BILOXI — The executive director Beauvoir, the last home of Jefferson Davis, and two members of the historic property’s board have resigned.
Bertram Hayes-Davis, the great-great-grandson of the president of the Confederacy, said there was a disagreement on the direction of the property between his team and the Beauvoir board. Hayes-Davis resigned effective March 3.
Hayes-Davis and his wife, Carol, came to work at Beauvoir in July 2012. She volunteered as the head of programs and events at Beauvoir.
He oversaw the opening of the library and the completion of Varina’s Garden, which recreates the garden of Davis’ wife.
Beauvoir is the hip-roofed, Gulf-front mansion where Jefferson Davis spent the last 12 years of his life. Varina Davis left Beauvoir in 1891.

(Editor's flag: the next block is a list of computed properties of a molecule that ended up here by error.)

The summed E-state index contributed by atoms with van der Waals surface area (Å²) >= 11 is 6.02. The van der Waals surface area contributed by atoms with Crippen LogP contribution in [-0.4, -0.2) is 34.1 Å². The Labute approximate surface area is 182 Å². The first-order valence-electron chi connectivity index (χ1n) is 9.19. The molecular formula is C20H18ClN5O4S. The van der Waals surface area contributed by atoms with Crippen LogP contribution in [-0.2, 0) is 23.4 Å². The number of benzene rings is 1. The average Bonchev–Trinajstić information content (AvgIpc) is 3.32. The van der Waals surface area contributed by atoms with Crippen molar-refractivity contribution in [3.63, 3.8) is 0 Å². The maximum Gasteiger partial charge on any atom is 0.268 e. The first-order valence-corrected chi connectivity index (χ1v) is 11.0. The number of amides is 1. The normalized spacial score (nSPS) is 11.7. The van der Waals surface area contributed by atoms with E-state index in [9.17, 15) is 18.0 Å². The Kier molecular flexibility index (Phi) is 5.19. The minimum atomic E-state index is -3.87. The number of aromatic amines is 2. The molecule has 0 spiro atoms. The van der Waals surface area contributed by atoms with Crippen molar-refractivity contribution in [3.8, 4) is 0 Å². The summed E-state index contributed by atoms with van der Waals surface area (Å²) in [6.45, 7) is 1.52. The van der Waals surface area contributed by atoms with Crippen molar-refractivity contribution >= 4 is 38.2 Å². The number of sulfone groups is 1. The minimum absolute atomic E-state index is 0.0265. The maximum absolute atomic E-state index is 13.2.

Beauvoir was nearly swept away by Katrina in 2005. Millions have been spent on its restoration.
Hayes-Davis told WLOX-TV in Biloxi he wanted Beauvoir to “be the one place you come in the country to learn about Jefferson Davis.” He now believes the board had a different vision.
“It didn’t seem to be something that they aspire to embrace,” said Davis.
Board members Ed Funchess and Don Barrett resigned during a meeting in February.
“It’s a philosophical issue and it’s a serious one,” said Funchess, the board’s former vice chairman and treasurer.
Funchess told The Sun Herald that his difference is with the chairman of the board, Richard Forte, and the conflict is primarily over the financial future of Beauvoir.
Forte could not be reached for comment.
Beauvoir is owned by Mississippi Division, Sons of Confederate Veterans.
Varina Davis put in her will that if the Mississippi Division, Sons of Confederate Veterans can’t maintain Beauvoir, it will be transferred to the state to operate.